People whose ideas tend more toward the peace-and-love movement declare that these stories are just awakening fear and hatred towards probably-nice aliens we haven’t met yet. More cynical types declare that this is the good that comes of those stories— to make us more aware of a possible danger we haven’t encountered yet.

When the first alien Mothership starts destroying major Earth cities, they probably aren’t going to send out a notice to us giving a list of their reasons for attacking us. They may not think we are an advanced enough race to be worth talking to. And, unlike movie aliens, they may not have learned Earth languages by listening to a few moments of Earth radio broadcasts. There may be no communication possible for months or years.

One thing we can know is that the trip from the alien homeworld to our Earth required a lot of effort, as well as technology we ourselves don’t possess yet. Because of that effort, we know our alien soon-to-be overlords have a reason or set of reasons in mind when they came here. They may not share that reason with us. But for the alien characters in a work of fiction to be credible, they must have a reason. Or a series of reasons.

In a work of fiction, much will depend on how our aliens are portrayed. In some movies, especially older ones, we don’t get to know the invading aliens except through what their spaceships do. We don’t know any aliens by name or know how they live or what they do for a hobby when they aren’t busy knocking down the Eiffel Tower. The movie ‘Independence Day’ is a lot like that. The aliens are remote and rarely shown, and the one message they have for humans is ‘die.’

That is one fictional choice. Another, more thoughtful choice is to be found in Harry Turtledove’s ‘Worldwar’ series. In that series, an alien race called ‘the Race’ invades Earth right in the middle of World War Two. We get to meet individual aliens, like Atvar the Fleetlord and his subordinates, and various humans, from a couple of minor-league baseball players to a Jewish man about to die in Nazi captivity when the aliens come and liberate the Warsaw ghetto.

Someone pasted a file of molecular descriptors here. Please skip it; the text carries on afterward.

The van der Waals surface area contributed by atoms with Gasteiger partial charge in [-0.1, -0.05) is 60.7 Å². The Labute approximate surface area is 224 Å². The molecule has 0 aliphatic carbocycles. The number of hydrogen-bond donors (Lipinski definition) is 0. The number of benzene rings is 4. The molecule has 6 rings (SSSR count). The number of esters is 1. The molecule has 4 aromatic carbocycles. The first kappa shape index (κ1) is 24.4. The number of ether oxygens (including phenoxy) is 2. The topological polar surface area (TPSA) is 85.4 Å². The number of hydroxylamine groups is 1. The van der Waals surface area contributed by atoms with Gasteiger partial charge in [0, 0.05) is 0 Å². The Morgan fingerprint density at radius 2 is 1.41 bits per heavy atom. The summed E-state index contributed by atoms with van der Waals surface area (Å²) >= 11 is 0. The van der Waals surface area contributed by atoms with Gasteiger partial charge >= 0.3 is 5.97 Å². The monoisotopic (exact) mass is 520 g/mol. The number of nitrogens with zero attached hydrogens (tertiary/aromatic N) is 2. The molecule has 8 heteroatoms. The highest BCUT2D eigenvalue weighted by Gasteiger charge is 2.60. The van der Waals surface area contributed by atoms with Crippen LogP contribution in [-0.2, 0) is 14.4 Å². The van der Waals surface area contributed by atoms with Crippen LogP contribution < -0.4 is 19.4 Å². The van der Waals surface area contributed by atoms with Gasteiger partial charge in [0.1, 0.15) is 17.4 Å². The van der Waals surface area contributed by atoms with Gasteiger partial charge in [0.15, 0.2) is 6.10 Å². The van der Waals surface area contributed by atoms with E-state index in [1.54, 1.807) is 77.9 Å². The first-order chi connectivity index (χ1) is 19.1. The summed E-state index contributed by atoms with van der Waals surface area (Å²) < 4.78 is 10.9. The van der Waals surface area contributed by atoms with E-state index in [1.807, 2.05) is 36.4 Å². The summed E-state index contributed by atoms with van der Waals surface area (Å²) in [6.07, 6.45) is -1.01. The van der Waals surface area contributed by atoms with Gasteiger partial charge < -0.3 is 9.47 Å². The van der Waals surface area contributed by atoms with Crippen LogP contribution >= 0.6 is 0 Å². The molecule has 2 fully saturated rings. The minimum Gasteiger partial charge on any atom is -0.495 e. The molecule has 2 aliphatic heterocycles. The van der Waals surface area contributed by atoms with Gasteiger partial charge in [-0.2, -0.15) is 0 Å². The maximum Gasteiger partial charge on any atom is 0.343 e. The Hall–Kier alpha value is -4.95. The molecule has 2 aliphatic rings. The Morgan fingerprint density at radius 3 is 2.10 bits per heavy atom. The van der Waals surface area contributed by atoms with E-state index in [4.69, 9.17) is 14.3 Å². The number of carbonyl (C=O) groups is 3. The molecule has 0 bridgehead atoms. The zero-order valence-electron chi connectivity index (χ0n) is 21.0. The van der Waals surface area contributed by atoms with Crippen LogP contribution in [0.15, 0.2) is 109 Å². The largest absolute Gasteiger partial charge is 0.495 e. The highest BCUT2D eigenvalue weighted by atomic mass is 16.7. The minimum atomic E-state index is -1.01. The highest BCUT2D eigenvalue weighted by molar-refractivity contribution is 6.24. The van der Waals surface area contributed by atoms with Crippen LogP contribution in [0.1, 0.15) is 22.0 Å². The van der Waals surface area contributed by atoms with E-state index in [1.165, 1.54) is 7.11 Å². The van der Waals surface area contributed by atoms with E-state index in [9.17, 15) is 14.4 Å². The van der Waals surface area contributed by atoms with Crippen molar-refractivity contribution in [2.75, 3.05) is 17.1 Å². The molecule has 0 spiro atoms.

Now, the aliens in Worldwar don’t start off with telling the humans why they are invading and why they would be better off surrendering right away. Humans and the Race get to know each other more gradually. But both human and Race characters are portrayed as individuals in a way that the aliens in Independence Day are not. We don’t even know the name of one alien in Independence Day— or if those aliens even have names, or individuality.

Writers may find the concept of an alien attack on Earth to be inspiring. But writers must be aware that this concept has been floating around the science fiction world for decades. If you don’t keep up with current science fiction books and short stories, if you mainly get your sci-fi concepts from movies, or, still worse, from OLD movies, you may be just recycling old sci-fi concepts in a thoughtless way. The solution is to think things through. Why do your aliens attack? What do they want? What do they plan for the surviving humans? And what are the aliens like? Could YOU see yourself as one of your aliens, participating in an attack on Earth? What are you doing it for? How should the puny humans you are attacking see your presence? As liberation? As a working-out of evolution or God’s will? As a chance for advancement to the aliens’ level? It’s up to you, as a writer.

This is the first part of a series on science fiction stories featuring alien attacks, looking at possible reasons for the alien attacks. If you like this article, comment with any questions or suggestions for the series. Sharing the link on social media is also a help.